Under intelligence I include any biological information systems within an organism. This is the perspective of the anthology “Evolutionary Epistemology” which spans evolved reactive behavior of bacteria thru intelligence of people. (Perhaps I should exclude some entirely internal information systems such as those devoted to the digestive system.)

I have in mind here to interpolate several stages in a purely speculative manner.

‘Epistemology’ ostensibly deals with beliefs. Behavior in support of survival depends on many things besides beliefs. Indeed beliefs are a very recent evolutionary phenomenon.

The most primitive behavior that I have heard of is the paramecium’s feeding strategy. The paramecium is generally propelling itself and is ‘aware’ of whether the density of sugar in its environment is decreasing. If so it chooses a new random direction. No memory is needed here—only a predicate and response both provided by DNA.

Pattern matching and instinctual or acquired responses to some patterns are often more important to survival than beliefs. In short conditioned responses are sometimes more important than rational behavior.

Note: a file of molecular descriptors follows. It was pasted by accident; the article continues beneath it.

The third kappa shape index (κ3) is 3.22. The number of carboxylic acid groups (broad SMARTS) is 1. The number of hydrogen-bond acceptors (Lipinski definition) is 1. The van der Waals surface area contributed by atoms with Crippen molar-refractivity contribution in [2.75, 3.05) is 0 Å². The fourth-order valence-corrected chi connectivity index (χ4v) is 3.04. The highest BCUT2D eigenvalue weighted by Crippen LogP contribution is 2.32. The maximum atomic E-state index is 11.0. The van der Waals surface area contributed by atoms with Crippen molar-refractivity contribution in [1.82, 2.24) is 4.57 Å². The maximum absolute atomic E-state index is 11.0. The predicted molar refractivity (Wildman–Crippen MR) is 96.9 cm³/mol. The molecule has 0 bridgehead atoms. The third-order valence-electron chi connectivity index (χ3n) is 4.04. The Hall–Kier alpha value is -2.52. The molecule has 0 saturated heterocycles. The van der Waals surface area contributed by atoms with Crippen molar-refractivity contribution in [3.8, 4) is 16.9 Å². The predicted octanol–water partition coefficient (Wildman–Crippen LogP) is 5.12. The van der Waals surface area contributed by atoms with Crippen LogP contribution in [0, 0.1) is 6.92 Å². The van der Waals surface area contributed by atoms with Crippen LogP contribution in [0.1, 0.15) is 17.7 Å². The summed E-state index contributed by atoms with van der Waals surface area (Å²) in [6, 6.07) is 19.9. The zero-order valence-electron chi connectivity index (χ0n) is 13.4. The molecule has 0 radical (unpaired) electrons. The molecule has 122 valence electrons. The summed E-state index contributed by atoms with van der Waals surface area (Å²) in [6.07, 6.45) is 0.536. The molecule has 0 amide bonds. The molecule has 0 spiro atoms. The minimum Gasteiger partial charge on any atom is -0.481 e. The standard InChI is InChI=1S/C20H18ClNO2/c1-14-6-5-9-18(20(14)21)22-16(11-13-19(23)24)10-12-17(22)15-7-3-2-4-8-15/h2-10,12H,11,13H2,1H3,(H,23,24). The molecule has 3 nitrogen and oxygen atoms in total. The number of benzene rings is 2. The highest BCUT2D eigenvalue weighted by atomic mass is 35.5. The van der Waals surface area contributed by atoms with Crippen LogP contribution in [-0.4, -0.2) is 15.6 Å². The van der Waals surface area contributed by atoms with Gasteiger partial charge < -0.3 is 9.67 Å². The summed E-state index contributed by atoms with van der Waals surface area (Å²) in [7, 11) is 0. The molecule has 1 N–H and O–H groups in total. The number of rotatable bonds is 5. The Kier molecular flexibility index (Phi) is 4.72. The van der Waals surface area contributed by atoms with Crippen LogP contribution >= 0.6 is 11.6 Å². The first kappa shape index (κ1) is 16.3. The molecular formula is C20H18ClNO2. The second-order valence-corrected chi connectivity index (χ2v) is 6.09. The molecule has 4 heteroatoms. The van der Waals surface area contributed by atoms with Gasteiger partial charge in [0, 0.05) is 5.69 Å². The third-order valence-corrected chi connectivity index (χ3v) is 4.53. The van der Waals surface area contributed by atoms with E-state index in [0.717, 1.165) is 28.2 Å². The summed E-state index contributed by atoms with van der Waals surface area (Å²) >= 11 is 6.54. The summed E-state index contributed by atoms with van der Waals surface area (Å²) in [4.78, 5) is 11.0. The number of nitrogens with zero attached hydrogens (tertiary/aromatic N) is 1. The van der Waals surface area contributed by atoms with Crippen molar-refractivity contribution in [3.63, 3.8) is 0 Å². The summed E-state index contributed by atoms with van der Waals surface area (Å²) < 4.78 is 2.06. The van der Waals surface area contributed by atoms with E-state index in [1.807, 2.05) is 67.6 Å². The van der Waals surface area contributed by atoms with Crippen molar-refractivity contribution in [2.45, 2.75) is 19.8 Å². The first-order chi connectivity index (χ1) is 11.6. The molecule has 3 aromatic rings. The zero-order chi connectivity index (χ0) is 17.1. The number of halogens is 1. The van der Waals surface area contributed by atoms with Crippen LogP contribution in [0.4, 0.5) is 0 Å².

In the evolutionary history of intelligence I imagine a phase of simple pattern recognition where patterns are expressed in the genes that build neural machinery to detect the patterns. This is useless without concomitant responsive behavior to such patterns, either learned or innate. Later we evolved so that an organism could acquire new patterns during its lifetime. This led gradually to an ontology.

A much later stage is some natural form of predicate calculus which I assume evolved along side Chomsky’s innate grammar. This enables declarative knowledge. I can imagine an adaptive advantage for predicate calculus without language skill; I just suspect that they evolved together because the greatest value of such knowledge was bound up with communication.

A theory of mind arose more or less along side declarative knowledge. The minds of others were so important that special brain mechanisms and behavior arose to deal with them.

Hypothetical language which is broadly covered by the grammatical term ‘subjunctive’ presumably arose when we had built enough of a model of the world, including our conspecific creatures, to indulge in what-if. Closely aligned with this is what should be, what was, what might be, etc. Modal logic captures some of this imperfectly.

See EEM here
TO CONSIDER: The evolution of abstraction; The evolution of the model